What are DNS records
DNS (Domain Name System) is the Internet’s phone book. It uses the IP address as a phone number, and domains as contact names.
Domain information is stored on DNS servers. To add this information to the DNS system, you need to set up resource records. With their help, servers share domain information with other servers. As long as the resource records for the domain are not registered, it is not in the “phone book” of the Internet. Therefore, the operation of the site or mail on it is impossible. Before you start specifying resource records, you need to delegate the domain, that is, register DNS servers for it.
There are exist the following key resource records types: A, CNAME, MX, TXT, and SPF records.
DNS records types
The A (address) entry is one of the key DNS records. It is needed to connect the domain with the server IP address. Until the A-record is registered, your site will not work. When you enter the name of the site in the address bar of the browser, it is by the A-record that the DNS determines which server to open your site from.
CNAME (Canonical name) – a record that is responsible for binding subdomains (for example, app.sitechecker.pro) to the canonical domain name (sitechecker.pro) or another domain. The main function of CNAME is to duplicate domain resource records (A, MX, TXT) for various subdomains.
This is the record responsible for the server through which mail will work. MX records are critical to mail. Thanks to them, the sending party “understands” which server to send mail to for your domain.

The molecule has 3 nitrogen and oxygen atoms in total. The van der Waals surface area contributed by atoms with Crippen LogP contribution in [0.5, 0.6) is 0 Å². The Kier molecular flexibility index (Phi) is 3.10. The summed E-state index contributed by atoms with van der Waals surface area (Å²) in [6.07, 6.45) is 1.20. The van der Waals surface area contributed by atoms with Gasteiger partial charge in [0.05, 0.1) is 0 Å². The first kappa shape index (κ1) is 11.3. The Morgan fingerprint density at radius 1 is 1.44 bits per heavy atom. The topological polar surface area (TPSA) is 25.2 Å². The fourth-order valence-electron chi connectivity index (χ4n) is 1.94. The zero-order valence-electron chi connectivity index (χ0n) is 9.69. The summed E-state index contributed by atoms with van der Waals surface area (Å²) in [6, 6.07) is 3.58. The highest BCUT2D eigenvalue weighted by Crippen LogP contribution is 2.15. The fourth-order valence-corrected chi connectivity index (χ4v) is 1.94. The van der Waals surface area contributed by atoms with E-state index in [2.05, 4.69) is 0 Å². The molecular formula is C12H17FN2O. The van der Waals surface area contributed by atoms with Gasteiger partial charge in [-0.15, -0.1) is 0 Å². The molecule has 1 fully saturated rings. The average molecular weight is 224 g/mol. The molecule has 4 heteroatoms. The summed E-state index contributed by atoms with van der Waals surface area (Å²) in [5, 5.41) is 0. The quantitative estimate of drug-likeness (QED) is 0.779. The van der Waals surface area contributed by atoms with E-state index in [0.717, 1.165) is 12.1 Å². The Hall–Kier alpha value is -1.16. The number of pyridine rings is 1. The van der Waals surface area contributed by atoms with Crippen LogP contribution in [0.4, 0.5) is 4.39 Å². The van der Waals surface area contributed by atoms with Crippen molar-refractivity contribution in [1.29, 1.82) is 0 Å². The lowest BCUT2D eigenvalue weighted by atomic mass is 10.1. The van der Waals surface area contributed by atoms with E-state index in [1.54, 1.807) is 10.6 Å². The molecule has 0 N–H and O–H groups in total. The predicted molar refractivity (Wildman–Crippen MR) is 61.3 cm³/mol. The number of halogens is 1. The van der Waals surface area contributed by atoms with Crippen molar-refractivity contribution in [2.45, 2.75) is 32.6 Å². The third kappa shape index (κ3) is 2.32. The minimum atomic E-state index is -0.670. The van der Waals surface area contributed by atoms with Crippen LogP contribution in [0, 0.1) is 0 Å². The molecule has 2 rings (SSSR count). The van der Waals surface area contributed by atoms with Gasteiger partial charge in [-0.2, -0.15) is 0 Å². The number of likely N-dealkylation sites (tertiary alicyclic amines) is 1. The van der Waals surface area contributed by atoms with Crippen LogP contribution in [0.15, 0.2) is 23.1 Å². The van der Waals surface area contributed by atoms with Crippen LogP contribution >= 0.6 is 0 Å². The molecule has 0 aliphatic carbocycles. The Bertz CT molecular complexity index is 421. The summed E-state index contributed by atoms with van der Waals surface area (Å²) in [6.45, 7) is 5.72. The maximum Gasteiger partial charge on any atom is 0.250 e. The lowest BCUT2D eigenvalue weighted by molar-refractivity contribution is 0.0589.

TXT (Text string) – a record that contains any text information about the domain. TXT records are used for a variety of purposes: proof of domain ownership, email security, and confirmation of an SSL certificate. You can register an unlimited number of TXT records if they do not conflict with each other.
The SPF record (Sender Policy Framework) contains information about the list of servers that have the right to send letters on behalf of a given domain. The SPF setting is written in the TXT records for the domain.
The NS record (Authoritative name server) points to the DNS servers that are responsible for storing the remaining resource records in the domain. The number of NS records must strictly correspond to the number of all servers serving it. Critical for DNS.
SOA (Start of Authority) – the initial entry of the zone, which indicates on which server the reference information about the domain name is stored. Critical for DNS.
How to use DNS lookup
DNS lookup is used to view DNS records of a certain website. Enter a domain name and press “Start”. Then you will get the full report.
- Check your DNS records before website launch or website migration.
- Check IP address of your website and competitors’ websites.
- Check hosting provider of competitors’ websites.